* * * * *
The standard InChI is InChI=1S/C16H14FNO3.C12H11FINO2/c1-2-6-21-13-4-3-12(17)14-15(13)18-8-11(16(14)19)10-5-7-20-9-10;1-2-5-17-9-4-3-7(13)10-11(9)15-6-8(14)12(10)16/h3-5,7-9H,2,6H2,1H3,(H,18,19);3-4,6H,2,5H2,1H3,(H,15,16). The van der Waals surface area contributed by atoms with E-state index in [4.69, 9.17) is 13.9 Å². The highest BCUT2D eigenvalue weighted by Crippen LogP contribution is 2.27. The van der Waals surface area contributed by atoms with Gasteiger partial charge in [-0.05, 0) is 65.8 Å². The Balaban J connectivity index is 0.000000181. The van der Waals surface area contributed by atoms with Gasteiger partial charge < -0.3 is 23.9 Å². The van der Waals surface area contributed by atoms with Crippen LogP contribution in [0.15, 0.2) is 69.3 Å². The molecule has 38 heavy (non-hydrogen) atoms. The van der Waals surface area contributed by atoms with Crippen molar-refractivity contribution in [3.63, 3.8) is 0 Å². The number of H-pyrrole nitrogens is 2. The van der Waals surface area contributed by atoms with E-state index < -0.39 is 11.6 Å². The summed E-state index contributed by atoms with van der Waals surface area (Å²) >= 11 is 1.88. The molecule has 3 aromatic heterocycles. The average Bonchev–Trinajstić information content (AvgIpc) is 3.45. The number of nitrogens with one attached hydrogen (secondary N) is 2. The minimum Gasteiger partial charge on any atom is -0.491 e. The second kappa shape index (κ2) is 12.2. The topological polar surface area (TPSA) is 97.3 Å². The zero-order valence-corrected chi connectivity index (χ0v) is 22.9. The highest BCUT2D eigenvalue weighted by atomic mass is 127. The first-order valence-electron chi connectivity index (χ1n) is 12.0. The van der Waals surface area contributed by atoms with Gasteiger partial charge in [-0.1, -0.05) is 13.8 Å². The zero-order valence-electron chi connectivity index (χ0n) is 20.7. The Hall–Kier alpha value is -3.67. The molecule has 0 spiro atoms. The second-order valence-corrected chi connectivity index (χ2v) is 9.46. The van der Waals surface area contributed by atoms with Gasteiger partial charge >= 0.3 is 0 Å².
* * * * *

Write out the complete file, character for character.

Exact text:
The standard InChI is InChI=1S/C16H14FNO3.C12H11FINO2/c1-2-6-21-13-4-3-12(17)14-15(13)18-8-11(16(14)19)10-5-7-20-9-10;1-2-5-17-9-4-3-7(13)10-11(9)15-6-8(14)12(10)16/h3-5,7-9H,2,6H2,1H3,(H,18,19);3-4,6H,2,5H2,1H3,(H,15,16). The van der Waals surface area contributed by atoms with E-state index in [4.69, 9.17) is 13.9 Å². The highest BCUT2D eigenvalue weighted by Crippen LogP contribution is 2.27. The van der Waals surface area contributed by atoms with Gasteiger partial charge in [-0.05, 0) is 65.8 Å². The Balaban J connectivity index is 0.000000181. The van der Waals surface area contributed by atoms with Gasteiger partial charge < -0.3 is 23.9 Å². The van der Waals surface area contributed by atoms with Crippen LogP contribution in [0.15, 0.2) is 69.3 Å². The molecule has 38 heavy (non-hydrogen) atoms. The van der Waals surface area contributed by atoms with Crippen molar-refractivity contribution in [3.63, 3.8) is 0 Å². The number of H-pyrrole nitrogens is 2. The van der Waals surface area contributed by atoms with E-state index < -0.39 is 11.6 Å². The summed E-state index contributed by atoms with van der Waals surface area (Å²) >= 11 is 1.88. The molecule has 3 aromatic heterocycles. The average Bonchev–Trinajstić information content (AvgIpc) is 3.45. The number of nitrogens with one attached hydrogen (secondary N) is 2. The minimum Gasteiger partial charge on any atom is -0.491 e. The second kappa shape index (κ2) is 12.2. The topological polar surface area (TPSA) is 97.3 Å². The zero-order valence-corrected chi connectivity index (χ0v) is 22.9. The highest BCUT2D eigenvalue weighted by atomic mass is 127. The first-order valence-electron chi connectivity index (χ1n) is 12.0. The van der Waals surface area contributed by atoms with Gasteiger partial charge in [-0.1, -0.05) is 13.8 Å². The zero-order valence-electron chi connectivity index (χ0n) is 20.7. The Hall–Kier alpha value is -3.67. The molecule has 0 spiro atoms. The second-order valence-corrected chi connectivity index (χ2v) is 9.46. The van der Waals surface area contributed by atoms with Gasteiger partial charge >= 0.3 is 0 Å².